Emperor Huayna Capac became very fond of Quito, making it a secondary capital of Tawantinsuyu and living out his elder years there before his death in about 1527. Huayna Capac's sudden death from a strange disease, described by one smallpox precipitated a bitter power struggle between Huascar, whose mother was Coya (meaning Empress) Mama Rahua Occillo and legetimate heir, and Atahualpa, a son who, borne to a Quitu princess, and reputedly his father's favourite.

This struggle raged during the half-decade before the arrival of Francisco Pizarro's conquering expedition in 1532. The key battle of this civil war was fought on Ecuadorian soil, near Riobamba, where Huascar's northbound troops were met and defeated by Atahualpa's southbound troops. Atahualpa's final victory over Huascar in the days just before the Spanish conquerors arrived resulted in large part from the loyalty of two of Huayna Capac's best generals, who were based in Quito along with Atahualpa.

Spanish Discovery and Conquest

As the Inca Civil War raged, in 1531 the Spanish landed in Ecuador. Led by Francisco Pizzaro, the conquistadors learned that the conflict and disease were destroying the empire. After receiving reinforcements in September 1532, Pizzaro set out to the newly victorious Atahualpa.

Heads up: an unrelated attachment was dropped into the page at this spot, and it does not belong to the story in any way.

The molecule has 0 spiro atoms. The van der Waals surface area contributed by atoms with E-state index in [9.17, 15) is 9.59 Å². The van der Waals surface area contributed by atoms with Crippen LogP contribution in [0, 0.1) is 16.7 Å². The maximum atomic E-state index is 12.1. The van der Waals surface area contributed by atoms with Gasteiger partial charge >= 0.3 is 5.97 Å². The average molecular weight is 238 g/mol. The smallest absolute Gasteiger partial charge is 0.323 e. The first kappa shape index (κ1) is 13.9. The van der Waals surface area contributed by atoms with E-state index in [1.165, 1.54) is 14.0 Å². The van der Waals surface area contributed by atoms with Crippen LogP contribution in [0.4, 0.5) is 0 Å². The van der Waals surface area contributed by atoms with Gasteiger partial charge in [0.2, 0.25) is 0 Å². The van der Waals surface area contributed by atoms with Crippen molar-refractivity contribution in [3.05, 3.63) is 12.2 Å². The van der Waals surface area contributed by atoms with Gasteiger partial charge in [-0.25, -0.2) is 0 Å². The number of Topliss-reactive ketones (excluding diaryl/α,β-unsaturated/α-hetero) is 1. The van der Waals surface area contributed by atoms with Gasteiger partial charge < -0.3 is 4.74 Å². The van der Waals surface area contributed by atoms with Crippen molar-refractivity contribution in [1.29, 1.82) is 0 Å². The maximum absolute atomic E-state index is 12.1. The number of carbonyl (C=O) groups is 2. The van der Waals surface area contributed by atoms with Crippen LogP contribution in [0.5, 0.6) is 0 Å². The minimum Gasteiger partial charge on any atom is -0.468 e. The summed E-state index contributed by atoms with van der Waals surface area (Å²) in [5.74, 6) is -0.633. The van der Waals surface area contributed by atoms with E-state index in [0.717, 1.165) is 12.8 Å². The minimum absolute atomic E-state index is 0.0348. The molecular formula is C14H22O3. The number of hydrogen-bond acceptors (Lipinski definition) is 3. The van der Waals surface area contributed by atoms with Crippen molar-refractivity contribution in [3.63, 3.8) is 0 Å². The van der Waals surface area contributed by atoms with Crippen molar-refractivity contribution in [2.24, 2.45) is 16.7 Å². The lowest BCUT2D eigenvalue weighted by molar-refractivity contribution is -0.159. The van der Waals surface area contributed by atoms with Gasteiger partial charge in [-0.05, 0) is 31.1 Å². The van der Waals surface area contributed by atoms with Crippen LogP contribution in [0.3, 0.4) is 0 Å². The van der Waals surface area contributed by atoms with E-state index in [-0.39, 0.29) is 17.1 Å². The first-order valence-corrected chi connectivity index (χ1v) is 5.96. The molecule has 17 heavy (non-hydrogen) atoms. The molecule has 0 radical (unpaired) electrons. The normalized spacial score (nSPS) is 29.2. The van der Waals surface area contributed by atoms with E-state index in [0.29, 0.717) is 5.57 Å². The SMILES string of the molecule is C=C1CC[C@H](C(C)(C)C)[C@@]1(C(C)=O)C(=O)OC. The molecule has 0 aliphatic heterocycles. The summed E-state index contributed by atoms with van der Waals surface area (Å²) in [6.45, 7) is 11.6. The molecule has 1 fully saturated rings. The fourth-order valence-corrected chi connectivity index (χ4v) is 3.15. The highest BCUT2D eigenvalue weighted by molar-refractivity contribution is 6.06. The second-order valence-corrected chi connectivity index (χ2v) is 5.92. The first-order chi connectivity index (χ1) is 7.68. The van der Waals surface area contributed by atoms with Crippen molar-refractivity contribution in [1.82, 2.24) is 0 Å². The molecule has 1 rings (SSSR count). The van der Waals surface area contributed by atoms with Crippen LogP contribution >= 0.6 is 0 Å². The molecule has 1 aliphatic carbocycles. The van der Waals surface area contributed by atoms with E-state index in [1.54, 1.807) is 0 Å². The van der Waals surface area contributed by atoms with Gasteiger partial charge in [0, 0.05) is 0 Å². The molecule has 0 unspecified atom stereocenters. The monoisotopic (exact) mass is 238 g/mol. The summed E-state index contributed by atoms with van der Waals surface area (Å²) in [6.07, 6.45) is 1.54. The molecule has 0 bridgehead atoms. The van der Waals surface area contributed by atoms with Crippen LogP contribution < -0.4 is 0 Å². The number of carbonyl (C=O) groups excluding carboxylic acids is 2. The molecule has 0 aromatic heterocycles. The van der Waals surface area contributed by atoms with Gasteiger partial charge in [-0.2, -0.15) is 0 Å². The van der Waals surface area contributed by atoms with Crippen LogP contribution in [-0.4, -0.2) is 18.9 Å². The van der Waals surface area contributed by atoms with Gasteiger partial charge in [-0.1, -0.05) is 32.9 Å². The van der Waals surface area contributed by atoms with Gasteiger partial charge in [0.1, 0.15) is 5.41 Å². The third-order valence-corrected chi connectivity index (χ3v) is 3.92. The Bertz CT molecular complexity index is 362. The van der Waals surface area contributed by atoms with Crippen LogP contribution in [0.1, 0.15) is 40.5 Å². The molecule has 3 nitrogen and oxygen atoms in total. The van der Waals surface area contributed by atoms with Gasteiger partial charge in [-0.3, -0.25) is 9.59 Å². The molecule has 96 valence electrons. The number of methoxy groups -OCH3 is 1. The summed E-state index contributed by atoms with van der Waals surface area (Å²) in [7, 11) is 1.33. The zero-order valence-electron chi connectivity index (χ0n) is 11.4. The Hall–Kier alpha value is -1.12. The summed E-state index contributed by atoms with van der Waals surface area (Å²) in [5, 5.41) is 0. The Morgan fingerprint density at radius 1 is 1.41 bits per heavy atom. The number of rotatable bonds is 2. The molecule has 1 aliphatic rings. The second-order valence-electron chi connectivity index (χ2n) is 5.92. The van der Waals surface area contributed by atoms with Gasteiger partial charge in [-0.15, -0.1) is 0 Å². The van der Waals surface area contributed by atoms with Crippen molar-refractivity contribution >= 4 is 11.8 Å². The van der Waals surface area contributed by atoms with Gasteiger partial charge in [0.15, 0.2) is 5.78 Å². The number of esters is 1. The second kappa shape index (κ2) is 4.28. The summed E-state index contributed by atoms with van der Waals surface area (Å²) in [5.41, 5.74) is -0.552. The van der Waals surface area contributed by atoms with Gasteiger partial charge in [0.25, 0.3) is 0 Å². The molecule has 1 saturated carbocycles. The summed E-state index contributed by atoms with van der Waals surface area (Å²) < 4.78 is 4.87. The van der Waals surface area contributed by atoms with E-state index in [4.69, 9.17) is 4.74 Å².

Arriving Cajamarca Pizarro sent an embassy, led by Hernando de Soto with 15 horsemen and an interpreter; shortly thereafter he sent 20 more horsemen led by his brother Hernando Pizarro as reinforcements in case of an Inca attack. Atahualpa was in awe of these men dressed in full clothing, with long beards and riding horses (an animal he had never seen). In town Pizzaro set a trap for the Inca and the Battle of Cajamarca began. The Inca forces greatly outnumbered the Spanish, however the Spanish superiority of weapons, tactics and the fact that the most trusted in Inca Generals were in Cuzco led to an easy defeat and the capture of the Incan Emperor.
During the next year Pizzaro held Atahualpa for ransom. The Incas filled the ransom room with gold and silver awaiting a release that would never happen. On August 29, 1533 Atahualpa was garrotted. The Spanish then set out to conquer the rest of Tawantinsuyu capturing Cuzco in November 1533.